It continued to rain tries as Lyon’s assist abilities were on show in every facet, putting on pass after pass to get his team-mates over the line.

There was a rare double for Kieran Foran, as his good form as the eyes of Parramatta Eels fans lighting up, with the Kiwi half to join them in 2016.

Gosford is a happy home ground for Manly, with the side winning 13 of their 16 clashes there and Toovey becoming just the sixth coach in their history to coach 100 or more games for Manly.

Not one to shy away from honesty, Broncos coach Wayne Bennett admitted that his side was off the boil from the very start.

“They started extremely well and I thought our start and was as poor as I’ve seen us start,” he said.

Knowing that Toovey is departing, the Sea Eagles wanted to dig deep and get the win for him.

“It was definitely a motivation. We wanted to play well. Geoff was great all week and he got us up for the game and I’m glad we got the win for him,” Lyon said.

Broncos captain Justin Hodges was also honest, admitting that the Manly side just wanted the win more than his team.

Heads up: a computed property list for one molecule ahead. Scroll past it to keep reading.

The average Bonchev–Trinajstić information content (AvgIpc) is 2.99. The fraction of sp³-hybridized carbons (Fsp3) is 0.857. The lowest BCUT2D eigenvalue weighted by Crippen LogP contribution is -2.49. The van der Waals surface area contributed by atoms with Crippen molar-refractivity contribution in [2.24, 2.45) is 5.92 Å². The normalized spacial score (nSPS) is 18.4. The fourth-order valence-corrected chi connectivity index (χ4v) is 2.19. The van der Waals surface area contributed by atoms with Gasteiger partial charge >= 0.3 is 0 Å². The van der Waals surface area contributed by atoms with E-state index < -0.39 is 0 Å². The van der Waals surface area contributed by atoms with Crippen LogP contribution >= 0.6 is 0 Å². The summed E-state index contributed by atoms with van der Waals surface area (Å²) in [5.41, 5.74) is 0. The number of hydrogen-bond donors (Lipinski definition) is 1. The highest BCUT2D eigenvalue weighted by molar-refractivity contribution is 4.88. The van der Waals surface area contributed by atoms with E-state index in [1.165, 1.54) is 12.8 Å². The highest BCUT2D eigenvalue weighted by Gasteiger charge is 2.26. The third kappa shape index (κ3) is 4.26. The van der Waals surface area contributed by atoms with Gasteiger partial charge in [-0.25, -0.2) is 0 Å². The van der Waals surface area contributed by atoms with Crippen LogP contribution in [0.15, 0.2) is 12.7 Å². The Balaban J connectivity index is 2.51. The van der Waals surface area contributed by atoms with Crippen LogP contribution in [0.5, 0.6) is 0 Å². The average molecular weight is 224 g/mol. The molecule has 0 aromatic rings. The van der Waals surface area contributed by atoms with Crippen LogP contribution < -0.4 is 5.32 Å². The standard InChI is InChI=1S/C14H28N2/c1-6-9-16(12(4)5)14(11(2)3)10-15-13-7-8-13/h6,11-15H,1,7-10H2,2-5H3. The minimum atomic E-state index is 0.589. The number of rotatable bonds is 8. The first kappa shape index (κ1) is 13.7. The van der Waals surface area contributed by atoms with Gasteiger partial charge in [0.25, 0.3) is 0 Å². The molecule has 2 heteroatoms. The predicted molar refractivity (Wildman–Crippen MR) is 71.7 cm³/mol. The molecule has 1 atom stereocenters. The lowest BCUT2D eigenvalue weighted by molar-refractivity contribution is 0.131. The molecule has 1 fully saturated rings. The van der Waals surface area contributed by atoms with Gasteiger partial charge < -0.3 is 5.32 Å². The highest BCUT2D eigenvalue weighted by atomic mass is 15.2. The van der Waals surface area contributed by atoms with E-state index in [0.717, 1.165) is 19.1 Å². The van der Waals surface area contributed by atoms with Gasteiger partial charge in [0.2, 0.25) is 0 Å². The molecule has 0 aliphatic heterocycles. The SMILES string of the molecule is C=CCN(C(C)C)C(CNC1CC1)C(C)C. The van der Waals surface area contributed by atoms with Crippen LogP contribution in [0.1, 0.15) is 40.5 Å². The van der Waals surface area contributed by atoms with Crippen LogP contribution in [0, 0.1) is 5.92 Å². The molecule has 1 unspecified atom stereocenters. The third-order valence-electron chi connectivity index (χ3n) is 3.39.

“They just wanted it more, they turned up in the right frame of mind and we didn’t,” Hodges said.

Player of the Game:

3. Jamie Lyon
2. Kieran Foran
1. Jorge Taufua

Cowboys dig deep and come from behind to beat the Raiders

Johnathan Thurston

They have done it again. Yet another come-from-behind win by the North Queensland Cowboys that continues their impressive form. Although they still cannot string eighty minutes together, they somehow find a way to win.

It was a slow start for the Cowboys, as they trailed 18-4 at the break, as the Raiders had all the momentum and ascendancy in the first half.

However, in typical Cowboys fashion, the light flickered, switched on and saw the Cowboys come out a side possessed in the second half, repelling the Raiders and winning again.

With both sides donning their respective Marvel Superhero jerseys – Canberra, the Hulk and the Cowboys, Thor – it was the Cowboys forwards that eventually got the roll-on required to set up the win.

In front of almost 17,000 fans, there were plenty of nervous moments and the usual planned structured attack that has worked so well for the Cowboys was missing in the first half.

Completing at just 50% in the first half, the Cowboys needed some fortune in the second and got it when a stray offload saw winger Antonio Winterstein race away to score. From there, momentum was always with the home side.

The Cowboys have now won 15 of their last 16 games and the Raiders missed an opportunity to leapfrog the Warriors into eighth position.

Despite the loss, the efforts from his players drew praise aplenty from Raiders coach Ricky Stuart.

“We are a very, very fit football team and I think we handled the conditions extremely well. We only used three interchanges in the first half,” said Stuart.